Over 100 years of research on children and families provides clear evidence of the dangers of corporal punishment.
Today, 50 countries ban corporal punishment of children in all settings, including homes. From the United Nations to the American Academy of Pediatrics, professionals have recognized that positive parenting alternatives can have long-term benefits for our children, families, schools and communities.
That’s why I am so pleased to join UW Health’s American Family Children’s Hospital and Dr. Barbara Knox’s Child Protection Team for their “Hitting Hurts” campaign.
As Dane County district attorney, I care about reducing corporal punishment of children because we now know the seeds of violence can be planted in the first five years of a child’s life. Research tells us these first five years are the most formative for brain development.
Well-meaning parents have hit their children, believing it was best for the child’s well-being. But we now know hitting a child puts that boy or girl at risk for detrimental outcomes affecting every aspect of our community, including the criminal justice system.
When parents use corporal punishment, children are at risk of injury. In fact, our office last year received referrals for charging on 138 child physical abuse cases. And child maltreatment is a major cause of homicides to children.
Children who are hit are at risk for mental health problems, such as anxiety and depression. Their IQ scores can be lower, and they can have more difficulty concentrating in school.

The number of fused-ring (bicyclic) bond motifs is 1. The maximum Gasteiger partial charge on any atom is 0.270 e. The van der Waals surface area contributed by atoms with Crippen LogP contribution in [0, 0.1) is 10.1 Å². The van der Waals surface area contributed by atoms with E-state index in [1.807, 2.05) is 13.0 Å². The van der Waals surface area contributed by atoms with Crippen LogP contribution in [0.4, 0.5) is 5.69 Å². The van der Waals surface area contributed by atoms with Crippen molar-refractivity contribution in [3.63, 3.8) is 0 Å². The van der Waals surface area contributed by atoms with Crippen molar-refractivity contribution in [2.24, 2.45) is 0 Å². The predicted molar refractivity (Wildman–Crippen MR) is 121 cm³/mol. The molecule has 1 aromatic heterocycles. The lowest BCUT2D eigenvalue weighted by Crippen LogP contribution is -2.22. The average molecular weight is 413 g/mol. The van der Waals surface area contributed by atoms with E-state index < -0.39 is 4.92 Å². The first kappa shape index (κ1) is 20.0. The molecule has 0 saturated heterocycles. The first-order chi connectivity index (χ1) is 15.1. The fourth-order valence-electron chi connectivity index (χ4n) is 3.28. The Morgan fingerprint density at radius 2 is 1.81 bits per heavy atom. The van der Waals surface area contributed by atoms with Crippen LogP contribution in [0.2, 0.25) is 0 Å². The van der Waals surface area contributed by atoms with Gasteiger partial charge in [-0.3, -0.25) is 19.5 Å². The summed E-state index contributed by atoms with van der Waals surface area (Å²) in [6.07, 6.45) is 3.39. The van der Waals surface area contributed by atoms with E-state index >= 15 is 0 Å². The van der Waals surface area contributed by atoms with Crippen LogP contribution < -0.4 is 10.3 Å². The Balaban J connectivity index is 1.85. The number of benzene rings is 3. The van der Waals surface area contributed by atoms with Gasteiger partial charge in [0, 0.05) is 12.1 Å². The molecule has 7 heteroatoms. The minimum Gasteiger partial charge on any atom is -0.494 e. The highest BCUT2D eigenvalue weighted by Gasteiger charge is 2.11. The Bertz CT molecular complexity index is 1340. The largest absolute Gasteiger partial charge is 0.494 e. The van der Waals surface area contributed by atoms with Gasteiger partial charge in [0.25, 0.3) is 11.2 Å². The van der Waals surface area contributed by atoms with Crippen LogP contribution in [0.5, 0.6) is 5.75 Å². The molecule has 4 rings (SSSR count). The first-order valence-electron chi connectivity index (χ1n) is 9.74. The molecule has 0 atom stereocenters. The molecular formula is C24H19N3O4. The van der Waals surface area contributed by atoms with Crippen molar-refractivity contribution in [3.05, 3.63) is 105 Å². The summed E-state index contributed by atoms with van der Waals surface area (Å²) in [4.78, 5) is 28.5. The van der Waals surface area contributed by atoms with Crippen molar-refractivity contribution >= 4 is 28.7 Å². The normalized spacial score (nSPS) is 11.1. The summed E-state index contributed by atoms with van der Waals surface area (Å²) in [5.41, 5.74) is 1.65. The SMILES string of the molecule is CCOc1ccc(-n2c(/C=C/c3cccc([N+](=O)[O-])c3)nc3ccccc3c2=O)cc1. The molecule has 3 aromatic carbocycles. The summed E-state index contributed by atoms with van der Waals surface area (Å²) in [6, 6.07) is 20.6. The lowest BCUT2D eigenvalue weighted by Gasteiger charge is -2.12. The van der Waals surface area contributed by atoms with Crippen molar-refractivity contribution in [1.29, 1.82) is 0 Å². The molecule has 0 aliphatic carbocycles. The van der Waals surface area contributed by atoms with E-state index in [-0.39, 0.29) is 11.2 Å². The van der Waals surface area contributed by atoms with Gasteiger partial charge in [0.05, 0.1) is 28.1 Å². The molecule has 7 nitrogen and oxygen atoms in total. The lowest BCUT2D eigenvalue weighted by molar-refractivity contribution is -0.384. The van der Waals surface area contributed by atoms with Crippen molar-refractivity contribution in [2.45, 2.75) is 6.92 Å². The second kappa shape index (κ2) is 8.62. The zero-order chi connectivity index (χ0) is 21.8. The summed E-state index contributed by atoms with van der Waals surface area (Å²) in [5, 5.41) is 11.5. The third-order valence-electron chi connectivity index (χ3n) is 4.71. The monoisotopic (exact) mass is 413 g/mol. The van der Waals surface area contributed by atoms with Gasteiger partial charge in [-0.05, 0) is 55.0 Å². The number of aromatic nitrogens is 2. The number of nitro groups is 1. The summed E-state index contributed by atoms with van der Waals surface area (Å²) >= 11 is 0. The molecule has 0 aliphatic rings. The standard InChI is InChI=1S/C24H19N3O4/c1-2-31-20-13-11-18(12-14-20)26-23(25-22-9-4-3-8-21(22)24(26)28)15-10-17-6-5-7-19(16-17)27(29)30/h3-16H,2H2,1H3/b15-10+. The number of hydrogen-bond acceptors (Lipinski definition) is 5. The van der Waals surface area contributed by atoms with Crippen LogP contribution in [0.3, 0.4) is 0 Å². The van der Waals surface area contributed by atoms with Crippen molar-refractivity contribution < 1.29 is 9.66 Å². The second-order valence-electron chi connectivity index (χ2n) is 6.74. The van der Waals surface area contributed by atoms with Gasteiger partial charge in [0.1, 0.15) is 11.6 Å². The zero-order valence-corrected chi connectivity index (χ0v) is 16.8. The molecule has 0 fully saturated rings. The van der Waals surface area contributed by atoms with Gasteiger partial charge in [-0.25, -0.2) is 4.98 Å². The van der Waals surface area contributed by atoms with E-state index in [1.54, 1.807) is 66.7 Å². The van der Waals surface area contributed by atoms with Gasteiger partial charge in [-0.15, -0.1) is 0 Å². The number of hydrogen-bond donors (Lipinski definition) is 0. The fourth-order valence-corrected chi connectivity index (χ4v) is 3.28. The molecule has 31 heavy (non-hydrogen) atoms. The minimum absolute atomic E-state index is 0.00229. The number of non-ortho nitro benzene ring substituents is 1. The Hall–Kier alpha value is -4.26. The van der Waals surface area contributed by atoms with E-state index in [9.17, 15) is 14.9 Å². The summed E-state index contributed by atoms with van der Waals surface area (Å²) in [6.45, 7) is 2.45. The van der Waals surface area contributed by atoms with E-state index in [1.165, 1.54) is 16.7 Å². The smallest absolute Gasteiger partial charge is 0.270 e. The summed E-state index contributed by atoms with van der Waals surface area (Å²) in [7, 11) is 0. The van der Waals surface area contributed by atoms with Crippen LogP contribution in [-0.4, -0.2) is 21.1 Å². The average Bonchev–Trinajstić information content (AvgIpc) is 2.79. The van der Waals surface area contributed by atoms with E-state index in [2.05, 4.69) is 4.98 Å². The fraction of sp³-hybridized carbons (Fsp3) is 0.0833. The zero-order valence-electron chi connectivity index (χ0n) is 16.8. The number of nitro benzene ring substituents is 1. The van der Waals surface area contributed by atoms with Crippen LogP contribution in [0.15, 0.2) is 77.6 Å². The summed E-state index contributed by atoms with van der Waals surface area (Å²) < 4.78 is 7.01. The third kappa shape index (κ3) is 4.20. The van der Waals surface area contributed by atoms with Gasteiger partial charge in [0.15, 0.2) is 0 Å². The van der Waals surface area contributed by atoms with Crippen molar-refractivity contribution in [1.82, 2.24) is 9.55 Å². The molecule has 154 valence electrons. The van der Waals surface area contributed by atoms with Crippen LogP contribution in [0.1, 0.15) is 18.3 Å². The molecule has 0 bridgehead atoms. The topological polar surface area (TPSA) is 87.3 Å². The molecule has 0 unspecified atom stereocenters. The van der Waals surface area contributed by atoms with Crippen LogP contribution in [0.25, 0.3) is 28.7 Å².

Children who are hit can be more aggressive than other children and engage in bullying behaviors. They may learn violence is an acceptable way to resolve conflict.
We now know corporal punishment puts children at risk for future alcohol and drug problems. They are at risk of becoming the perpetrators and victims of domestic violence. Our office last year received referrals for charging on over 2,700 domestic violence cases. Domestic violence is one of the major causes of homicide.
We now know hitting children as a form of discipline puts them at risk for feeding the pipeline into the criminal justice system.
My office has made it a priority to address corporal punishment. Since 2013, we have set up a program for parents who injured their children using corporal punishment.
In 2014 and 2015, we collaborated with UW Children’s Hospital and other community partners, offering a conference on the cultural context of corporal punishment. We also produced a public service announcement on the benefits of violence-free homes.
In 2014, our office became the first governmental office in the nation to start a “No Hit Zone” program — joining children’s hospitals across the country. I am so proud of our staff’s commitment.
The right to use corporal punishment has long been an acceptable part of parenting in the United States, and legislatures still allow it. But it negatively affects our children.
Our world is a scary and far too often violent place. Our children deserve to learn how to peacefully resolve conflict from those they love the most.
I applaud UW American Family Children’s Hospital for publicly addressing this issue. Those providing health care for our children and who join in this campaign have the potential of touching the lives of every child in Dane County.